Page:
As Google can verify. According to the NYT piece: Google Details Electricity Usage, Google said its operations draw approximately 260 million watts continuously to run its online services and office buildings. That figure includes all of the e-mail applications, Youtube videos, Google searches, Google documents, etc. That works out to be about 6.24 million KWh per day or 21,292,752,000 BTU per day. Here are some of the amounts and costs for other fuels:
|Fuel||Unit||Amount||Average cost $||Cost per day|
Those figures do not take into account the efficiency of the generation process. For example, the average coal fired power plant is 32% efficient, thus the actual tonnage of coal needed to produce 6.24 million KWh is 1,376 at a cost of $215,194. Other fuels have similar electrical conversion efficiency, with the internal combustion engine being about 19% efficiency for any given fuel.
Some other interesting tidbits from the article:
- Each Google search uses about 0.3 Watt-hours of electric
- The average user uses 180 Watt-hours per month
- Approximately 12.5 million Watts or 30,000 kWh per day are used by search engine traffic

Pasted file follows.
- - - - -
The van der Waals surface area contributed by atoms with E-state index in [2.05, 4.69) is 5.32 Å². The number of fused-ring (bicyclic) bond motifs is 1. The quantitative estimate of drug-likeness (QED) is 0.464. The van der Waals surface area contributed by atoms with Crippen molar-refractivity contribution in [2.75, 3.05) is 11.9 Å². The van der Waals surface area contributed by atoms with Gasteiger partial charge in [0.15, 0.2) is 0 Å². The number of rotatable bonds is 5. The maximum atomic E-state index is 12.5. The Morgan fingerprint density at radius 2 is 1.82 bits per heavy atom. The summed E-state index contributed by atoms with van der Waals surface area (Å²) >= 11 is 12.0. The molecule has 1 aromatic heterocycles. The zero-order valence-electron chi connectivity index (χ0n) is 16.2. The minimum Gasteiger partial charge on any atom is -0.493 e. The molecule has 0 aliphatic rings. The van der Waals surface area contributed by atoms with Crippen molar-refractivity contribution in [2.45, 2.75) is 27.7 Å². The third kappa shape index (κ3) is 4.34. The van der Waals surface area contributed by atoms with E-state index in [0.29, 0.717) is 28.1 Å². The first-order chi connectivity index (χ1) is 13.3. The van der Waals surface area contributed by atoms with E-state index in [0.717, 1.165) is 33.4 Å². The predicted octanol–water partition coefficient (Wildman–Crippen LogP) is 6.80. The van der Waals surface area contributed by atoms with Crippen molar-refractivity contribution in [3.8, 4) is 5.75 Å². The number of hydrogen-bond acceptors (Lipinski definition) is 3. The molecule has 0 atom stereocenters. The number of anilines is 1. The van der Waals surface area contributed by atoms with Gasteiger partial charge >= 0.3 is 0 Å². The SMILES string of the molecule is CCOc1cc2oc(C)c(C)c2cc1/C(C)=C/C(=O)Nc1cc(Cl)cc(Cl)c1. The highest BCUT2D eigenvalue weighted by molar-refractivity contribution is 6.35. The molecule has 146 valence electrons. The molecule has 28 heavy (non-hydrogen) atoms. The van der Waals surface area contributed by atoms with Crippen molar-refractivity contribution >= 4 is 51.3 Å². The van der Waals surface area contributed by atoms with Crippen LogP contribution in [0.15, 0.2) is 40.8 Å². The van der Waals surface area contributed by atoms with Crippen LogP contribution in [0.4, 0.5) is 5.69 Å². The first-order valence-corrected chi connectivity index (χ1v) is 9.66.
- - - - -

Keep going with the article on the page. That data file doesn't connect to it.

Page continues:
- 25% of Google’s energy is supplied from renewables
- Google designs and builds its own data centers using energy-efficient technology
One can assume that other data centers are not as efficient as Google’s. It would be interesting to do a comparison between the electrical use by AM and FM broadcast transmitter sites and the energy used by data centers that stream radio content. Right now the data center’s electrical costs are still relatively low because over the air radio listenership far out strips on line listenership. Eventually, those numbers will flip and I’d think the increased costs associated with greater streaming will be paid by somebody, likely the content generator.
All those webstreams, videos, and search engine queries are not free.